During 2013, isolation of a wild type 1 poliovirus from routine sewage sample in Israel, led to a national OPV campaign. During this period, there was a constant cover of the outbreak by the mass media.
Decades of research have shown that violent media exposure is one risk factor for aggression. This review presents findings from recent cross-sectional, experimental, and longitudinal studies, demonstrating the triangulation of evidence within the field. Importantly, this review also illustrates how media violence research has started to move away from merely establishing the existence of media effects and instead has begun to investigate the mechanisms underlying these effects and their limitations. Such studies range from investigations into cross-cultural differences to neurophysiological effects, and the interplay between media, individual, and contextual factors. Although violent media effects have been well-established for some time, they are not monolithic, and recent findings continue to shed light on the nuances and complexities of such effects.
The current study aimed to assess Jordanian parents' knowledge and beliefs about the effects of violent media on children’s aggressive behavior. A sample of 262 parents of children aged 6-11 years completed a Media Quotient questionnaire about children’s media habits, media effects, and children’s aggressive behavior. Parents reported that their children spend an average of 4.83 h (SD = 2.12) watching TV, 3.20 h (SD = 2.29) playing video games, 1.07 h (SD = 0.88) listening to music, and only 0.52 min (SD = 0.67) reading for pleasure per day. Parents have a moderate level of knowledge about the media effect (M = 15.49, SD = 3.439). Children of parents who have adequate knowledge about the media effect, spend less time watching TV (r = -.355, p < .001), playing video games (r = -.265, p < .001), and listening to music (r = -.347, p < .001). Ninety-two percent (n = 241) of parents were concerned about the amount of sexual and of violent content their children see in movies or on TV. Children who spend more time playing video games (r = -.201, p = .004) show aggressive relational behavior. This study suggests that increasing parents' knowledge of media of evidence-based programs may have a protective effect on children's behavior.
In general, media coverage would not be implemented unless the number of infected cases reaches some critical number. To reflect this feature, we incorporate the media effect and a critical number of infected cases into the disease transmission rate and consider an susceptible-infected-susceptible epidemic model with logistic growth. Our model analysis shows that early media alert and strong media effects are preferable to decrease the numbers of infected cases at endemic equilibria. Furthermore, we noticed that the model may have up to three endemic equilibria and bi-stability can occur in a threshold interval for the critical number. Note that the interval depends on parameters for the focal disease and the media effect. It is possible to roughly estimate the interval for re-emerging diseases in a given region. Therefore, the result could be useful to health policymakers. Global stability is also obtained when the model admits a unique endemic equilibrium.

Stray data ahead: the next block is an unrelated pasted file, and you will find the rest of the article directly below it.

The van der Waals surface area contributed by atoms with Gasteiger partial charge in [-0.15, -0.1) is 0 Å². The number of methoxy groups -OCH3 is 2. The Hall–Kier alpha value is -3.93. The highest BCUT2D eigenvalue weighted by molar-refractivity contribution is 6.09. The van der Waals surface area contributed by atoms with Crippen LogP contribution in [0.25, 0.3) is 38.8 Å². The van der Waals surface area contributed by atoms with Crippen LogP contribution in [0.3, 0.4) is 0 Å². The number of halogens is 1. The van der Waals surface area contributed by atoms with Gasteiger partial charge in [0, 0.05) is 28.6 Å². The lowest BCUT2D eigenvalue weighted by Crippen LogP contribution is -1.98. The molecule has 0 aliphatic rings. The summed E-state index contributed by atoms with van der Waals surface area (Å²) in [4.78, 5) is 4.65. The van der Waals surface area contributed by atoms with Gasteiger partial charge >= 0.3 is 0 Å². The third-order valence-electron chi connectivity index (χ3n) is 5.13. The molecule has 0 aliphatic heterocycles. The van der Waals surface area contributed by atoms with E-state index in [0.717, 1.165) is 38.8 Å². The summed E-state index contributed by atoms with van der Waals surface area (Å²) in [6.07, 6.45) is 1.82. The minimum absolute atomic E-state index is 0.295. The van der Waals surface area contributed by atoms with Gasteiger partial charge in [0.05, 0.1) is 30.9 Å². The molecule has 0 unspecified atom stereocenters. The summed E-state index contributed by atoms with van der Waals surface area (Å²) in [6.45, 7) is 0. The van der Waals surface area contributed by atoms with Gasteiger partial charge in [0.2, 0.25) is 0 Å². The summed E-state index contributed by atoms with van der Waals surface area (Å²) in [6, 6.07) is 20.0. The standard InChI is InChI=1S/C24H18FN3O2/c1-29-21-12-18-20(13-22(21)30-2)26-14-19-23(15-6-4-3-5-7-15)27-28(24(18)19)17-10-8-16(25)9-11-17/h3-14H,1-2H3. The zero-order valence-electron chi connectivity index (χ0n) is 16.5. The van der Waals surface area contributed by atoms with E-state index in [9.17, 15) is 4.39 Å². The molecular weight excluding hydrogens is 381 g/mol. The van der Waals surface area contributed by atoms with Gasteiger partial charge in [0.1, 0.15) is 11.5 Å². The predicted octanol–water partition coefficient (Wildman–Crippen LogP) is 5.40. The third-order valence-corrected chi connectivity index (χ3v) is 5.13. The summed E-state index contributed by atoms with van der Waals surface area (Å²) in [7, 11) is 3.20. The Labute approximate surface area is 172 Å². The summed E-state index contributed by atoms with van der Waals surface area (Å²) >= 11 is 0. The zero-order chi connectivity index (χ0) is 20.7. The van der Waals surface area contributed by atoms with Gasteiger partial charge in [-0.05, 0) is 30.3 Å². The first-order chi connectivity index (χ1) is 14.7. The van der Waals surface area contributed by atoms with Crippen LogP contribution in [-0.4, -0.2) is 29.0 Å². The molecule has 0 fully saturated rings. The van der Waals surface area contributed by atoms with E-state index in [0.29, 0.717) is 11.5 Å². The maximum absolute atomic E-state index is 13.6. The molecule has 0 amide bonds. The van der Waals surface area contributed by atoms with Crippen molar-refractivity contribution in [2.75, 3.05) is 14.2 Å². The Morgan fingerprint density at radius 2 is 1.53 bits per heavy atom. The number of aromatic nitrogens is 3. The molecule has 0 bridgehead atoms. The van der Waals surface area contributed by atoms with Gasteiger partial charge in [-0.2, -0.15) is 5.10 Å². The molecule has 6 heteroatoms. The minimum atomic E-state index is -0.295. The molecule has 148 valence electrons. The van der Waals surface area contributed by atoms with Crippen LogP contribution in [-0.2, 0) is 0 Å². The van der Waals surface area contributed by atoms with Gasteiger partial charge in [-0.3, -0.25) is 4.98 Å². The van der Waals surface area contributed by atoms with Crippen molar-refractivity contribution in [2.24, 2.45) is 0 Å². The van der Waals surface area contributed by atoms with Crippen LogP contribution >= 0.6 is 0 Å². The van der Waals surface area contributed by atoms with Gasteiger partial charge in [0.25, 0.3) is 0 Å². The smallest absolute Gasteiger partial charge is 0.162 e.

In this study, we evaluated associations of experiences with mass media imported from Western nations such as the United States versus mass media from China and other Asian countries with eating and body image disturbances of young Chinese women. Participating women (N=456) completed self-report measures of disordered eating, specific sources of appearance dissatisfaction (fatness, facial features, stature), and Western versus Chinese/Asian mass media influences. The sample was significantly more likely to report perceived pressure from, comparisons with, and preferences for physical appearance depictions in Chinese/Asian mass media than Western media. Chinese/Asian media influences also combined for more unique variance in prediction models for all disturbances except stature concerns. While experiences with Western media were related to disturbances as well, the overall impact of Chinese/Asian media influences was more prominent.